The fact that Bess Myerson, whose death at age 90 on December 14 was recently announced, remains the only Jewish winner in the 90-plus year history of the Miss America pageant surely says more about that contest than it does about her.
Social historians have compared Myerson’s victory in 1945 with the contemporaneous on-field triumphs of American Jewish baseball star Hank Greenberg as an example of Jews assimilating into the very heart of American myth. Yet many Jewish athletes have excelled at the national pastime since Greenberg’s time. Whereas another Jewish Miss America still seems as unlikely as a Jewish president.
This very improbability may have led to some of the upheavals in the rocky subsequent career of Myerson. Born in the Bronx to Russian Jewish immigrants, her undeniably radiant good looks were hyped by such books as “Miss America, 1945”, which claimed that “in the Jewish community, [Myerson] was the most famous pretty girl since Queen Esther in ancient Persia.” There is no need to go back to Queen Esther to find a precedent. Jewish screen goddesses such as Hedy Lamarr, Sylvia Sidney, Paulette Goddard, Lauren Bacall, and others had already enjoyed renown around the time of Myerson’s victory.
Despite her beauty, Myerson could not change ingrained anti-Semitic attitudes. Miss America officials reportedly advised her to change her name to something more goyish-sounding, but she demurred. On tour after her crowning, she was barred from certain “restricted” country clubs and hotels and unlike other Miss Americas, did not pose for ads hawking Ford automobiles or Catalina swimwear, as those two corporations did not wish to be identified with Jews at the time.
Cutting short her victory tour, she began lecturing instead for the Anti-Defamation League of B’nai B’rith. These appearances, she would later recall, led to accusations from pageant officials of “making communist speeches sponsored by Jewish manufacturers.”
Being simultaneously worshipped and harshly rejected must have caused psychological stress, as did failed personal relationships. Health issues included ovarian cancer in the early 1970s and a stroke in 1980. Before all of this would weigh her down, Myerson seemed pert and glib, well-suited for the era of live TV panel shows. She became a fixture on “The Big Payoff” and “I’ve Got a Secret,” alongside such perpetual small screen presences as Kitty Carlisle (born Catherine Conn, of German Jewish heritage). Myerson was particularly effective on TV commercials as a pitchwoman, with an intensely exultant way of incanting advertising copy for products such as Ajax cleanser.
In 1969 when the equally telegenic mayor John Lindsay named her New York’s Commissioner of Consumer Affairs, she took the job seriously and lobbied for much-needed changes. The New York City Consumer Protection Act, unit pricing, and freshness dating were beneficial results of her activism. If her name also appeared as co-author of a diet book and a consumer’s buying guide, cashing in only seemed part of the celebrity world she inhabited.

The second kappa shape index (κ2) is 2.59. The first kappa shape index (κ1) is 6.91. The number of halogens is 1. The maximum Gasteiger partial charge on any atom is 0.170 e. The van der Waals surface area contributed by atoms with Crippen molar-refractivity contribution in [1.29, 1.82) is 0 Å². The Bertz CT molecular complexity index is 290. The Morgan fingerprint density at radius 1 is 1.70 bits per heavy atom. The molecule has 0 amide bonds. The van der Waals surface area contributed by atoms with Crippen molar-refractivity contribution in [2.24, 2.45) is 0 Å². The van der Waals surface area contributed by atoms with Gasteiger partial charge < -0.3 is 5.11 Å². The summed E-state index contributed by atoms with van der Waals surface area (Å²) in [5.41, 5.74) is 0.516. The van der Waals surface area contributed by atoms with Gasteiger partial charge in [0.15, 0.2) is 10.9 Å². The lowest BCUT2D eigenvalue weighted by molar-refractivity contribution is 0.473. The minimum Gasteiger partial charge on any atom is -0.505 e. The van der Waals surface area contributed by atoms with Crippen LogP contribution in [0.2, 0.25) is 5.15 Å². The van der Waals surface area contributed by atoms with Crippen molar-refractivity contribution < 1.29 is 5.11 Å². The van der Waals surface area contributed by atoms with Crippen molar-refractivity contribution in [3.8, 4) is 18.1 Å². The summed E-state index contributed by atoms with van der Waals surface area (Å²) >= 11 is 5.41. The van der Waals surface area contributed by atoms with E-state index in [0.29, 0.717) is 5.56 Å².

Willing to fight the good fight, she also spoke at the Women’s Strike for Equality in 1970, an event celebrating the 50th anniversary of the Nineteenth Amendment, giving American women the right to vote. This rally at which protesting women brandished signs reading “Don’t iron while the strike is hot” and “I Am Not a Barbie Doll” might have seemed an unusual place for a former Miss America, but then Myerson always seemed to enjoy overturning preconceptions.
In 1977, active in Ed Koch’s mayoral campaign, she was often photographed holding hands with and kissing the candidate. This may have served to add some degree of glamor to the street-smart Koch. A 1987 People Magazine profile referred to Myerson’s “management-by-tantrum and her penchant for hurtful remarks” which may have led to some much-publicized woes.
As Jennifer Preston’s biography “Queen Bess” recounts, Myerson was accused of helping a lover to bribe a judge who was presiding over his divorce. Ultimately acquitted of conspiracy in 1988, Myerson withdrew from public service, if not entirely from public life.
What went wrong? Friend and publisher Esther Margolis told “People” that Myerson was “fabulous, funny and bright, but she can also be mercurial, temperamental.” A detailed online reminiscence by former consumer protection colleague Sylvia Kronstadt was notably less affectionate. Reported arrests for shoplifting in South Williamsport, Pennsylvania and London were even less easily explained. As indeed was the “New York Times” account of “obsessive behaviour” as noted in a 1980 New York City Police report.
Myerson, it was stated, made “many anonymous telephone calls and [sent] dozens of abusive letters to people in a series of tangled personal relationships.”
Myerson suffered in advanced old age from dementia, an ailment which doctors now know to sometimes affect patients much earlier in life. Without a medical explanation, Myerson’s bumpy midlife road with its unexplained twists and turns seemed to baffle her and her friends. Shana Alexander’s “When She Was Bad” alleged that Myerson “blamed her troubles on ‘a conspiracy of vindictive homosexuals; they’re out to get me….They’re jealous because I’m the two things they can never be: a woman and a Miss America.’”
Despite her latter-day difficulties – whatever their cause or origin – Myerson surely made her mark on mid-20th century America, not least by her generous donation to help establish New York’s Museum of Jewish Heritage.